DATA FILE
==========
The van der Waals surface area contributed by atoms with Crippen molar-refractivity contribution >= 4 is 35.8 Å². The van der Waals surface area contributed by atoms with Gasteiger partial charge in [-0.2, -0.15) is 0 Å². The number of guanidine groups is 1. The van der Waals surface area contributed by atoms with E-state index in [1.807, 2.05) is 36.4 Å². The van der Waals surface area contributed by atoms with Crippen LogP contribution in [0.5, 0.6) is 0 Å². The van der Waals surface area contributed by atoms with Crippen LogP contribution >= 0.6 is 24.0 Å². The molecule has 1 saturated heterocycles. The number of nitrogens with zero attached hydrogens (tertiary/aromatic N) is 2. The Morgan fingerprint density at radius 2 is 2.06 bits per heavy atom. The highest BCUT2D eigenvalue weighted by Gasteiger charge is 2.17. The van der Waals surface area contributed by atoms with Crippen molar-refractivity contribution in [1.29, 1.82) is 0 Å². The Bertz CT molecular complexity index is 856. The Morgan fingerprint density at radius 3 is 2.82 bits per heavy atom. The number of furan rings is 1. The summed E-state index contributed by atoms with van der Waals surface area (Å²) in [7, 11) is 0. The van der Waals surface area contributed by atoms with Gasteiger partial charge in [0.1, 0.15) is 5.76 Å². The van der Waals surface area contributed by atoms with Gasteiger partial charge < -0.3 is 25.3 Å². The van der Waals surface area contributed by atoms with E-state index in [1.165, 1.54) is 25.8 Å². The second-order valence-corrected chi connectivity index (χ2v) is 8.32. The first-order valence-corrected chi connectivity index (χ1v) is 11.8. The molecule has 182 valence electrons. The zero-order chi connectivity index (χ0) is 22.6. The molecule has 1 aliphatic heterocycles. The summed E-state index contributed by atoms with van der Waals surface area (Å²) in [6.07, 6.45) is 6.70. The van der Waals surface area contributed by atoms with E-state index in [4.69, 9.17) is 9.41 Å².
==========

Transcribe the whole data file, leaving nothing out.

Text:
The van der Waals surface area contributed by atoms with Crippen molar-refractivity contribution >= 4 is 35.8 Å². The van der Waals surface area contributed by atoms with Gasteiger partial charge in [-0.2, -0.15) is 0 Å². The number of guanidine groups is 1. The van der Waals surface area contributed by atoms with E-state index in [1.807, 2.05) is 36.4 Å². The van der Waals surface area contributed by atoms with Crippen LogP contribution in [0.5, 0.6) is 0 Å². The van der Waals surface area contributed by atoms with Crippen LogP contribution >= 0.6 is 24.0 Å². The molecule has 1 saturated heterocycles. The number of nitrogens with zero attached hydrogens (tertiary/aromatic N) is 2. The Morgan fingerprint density at radius 2 is 2.06 bits per heavy atom. The highest BCUT2D eigenvalue weighted by Gasteiger charge is 2.17. The van der Waals surface area contributed by atoms with Crippen molar-refractivity contribution in [1.29, 1.82) is 0 Å². The Bertz CT molecular complexity index is 856. The Morgan fingerprint density at radius 3 is 2.82 bits per heavy atom. The number of furan rings is 1. The summed E-state index contributed by atoms with van der Waals surface area (Å²) in [7, 11) is 0. The van der Waals surface area contributed by atoms with Gasteiger partial charge in [0.1, 0.15) is 5.76 Å². The van der Waals surface area contributed by atoms with Gasteiger partial charge < -0.3 is 25.3 Å². The van der Waals surface area contributed by atoms with E-state index in [1.165, 1.54) is 25.8 Å². The second-order valence-corrected chi connectivity index (χ2v) is 8.32. The first-order valence-corrected chi connectivity index (χ1v) is 11.8. The molecule has 182 valence electrons. The zero-order chi connectivity index (χ0) is 22.6. The molecule has 1 aliphatic heterocycles. The summed E-state index contributed by atoms with van der Waals surface area (Å²) in [6.07, 6.45) is 6.70. The van der Waals surface area contributed by atoms with E-state index in [4.69, 9.17) is 9.41 Å².